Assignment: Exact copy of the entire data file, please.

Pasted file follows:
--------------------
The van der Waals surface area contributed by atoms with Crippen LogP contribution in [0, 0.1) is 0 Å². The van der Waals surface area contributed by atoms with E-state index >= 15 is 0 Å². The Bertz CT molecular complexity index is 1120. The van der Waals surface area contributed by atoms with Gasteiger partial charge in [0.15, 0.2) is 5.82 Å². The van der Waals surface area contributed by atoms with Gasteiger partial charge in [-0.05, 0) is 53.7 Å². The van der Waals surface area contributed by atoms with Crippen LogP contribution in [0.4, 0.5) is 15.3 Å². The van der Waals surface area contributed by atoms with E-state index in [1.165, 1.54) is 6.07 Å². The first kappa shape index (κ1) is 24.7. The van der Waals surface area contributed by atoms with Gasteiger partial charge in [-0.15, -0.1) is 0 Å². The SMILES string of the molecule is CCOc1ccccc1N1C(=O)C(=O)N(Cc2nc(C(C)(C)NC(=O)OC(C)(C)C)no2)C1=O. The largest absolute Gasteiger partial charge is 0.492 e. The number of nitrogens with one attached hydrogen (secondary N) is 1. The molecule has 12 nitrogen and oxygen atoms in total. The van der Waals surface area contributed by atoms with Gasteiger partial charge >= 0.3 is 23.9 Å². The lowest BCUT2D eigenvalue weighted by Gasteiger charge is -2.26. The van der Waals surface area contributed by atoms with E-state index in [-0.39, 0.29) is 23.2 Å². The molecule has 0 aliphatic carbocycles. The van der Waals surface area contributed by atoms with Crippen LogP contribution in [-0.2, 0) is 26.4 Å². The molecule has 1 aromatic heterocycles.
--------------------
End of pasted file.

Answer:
The van der Waals surface area contributed by atoms with Crippen LogP contribution in [0, 0.1) is 0 Å². The van der Waals surface area contributed by atoms with E-state index >= 15 is 0 Å². The Bertz CT molecular complexity index is 1120. The van der Waals surface area contributed by atoms with Gasteiger partial charge in [0.15, 0.2) is 5.82 Å². The van der Waals surface area contributed by atoms with Gasteiger partial charge in [-0.05, 0) is 53.7 Å². The van der Waals surface area contributed by atoms with Crippen LogP contribution in [0.4, 0.5) is 15.3 Å². The van der Waals surface area contributed by atoms with E-state index in [1.165, 1.54) is 6.07 Å². The first kappa shape index (κ1) is 24.7. The van der Waals surface area contributed by atoms with Gasteiger partial charge in [-0.15, -0.1) is 0 Å². The SMILES string of the molecule is CCOc1ccccc1N1C(=O)C(=O)N(Cc2nc(C(C)(C)NC(=O)OC(C)(C)C)no2)C1=O. The largest absolute Gasteiger partial charge is 0.492 e. The number of nitrogens with one attached hydrogen (secondary N) is 1. The molecule has 12 nitrogen and oxygen atoms in total. The van der Waals surface area contributed by atoms with Gasteiger partial charge >= 0.3 is 23.9 Å². The lowest BCUT2D eigenvalue weighted by Gasteiger charge is -2.26. The van der Waals surface area contributed by atoms with E-state index in [-0.39, 0.29) is 23.2 Å². The molecule has 0 aliphatic carbocycles. The van der Waals surface area contributed by atoms with Crippen LogP contribution in [-0.2, 0) is 26.4 Å². The molecule has 1 aromatic heterocycles.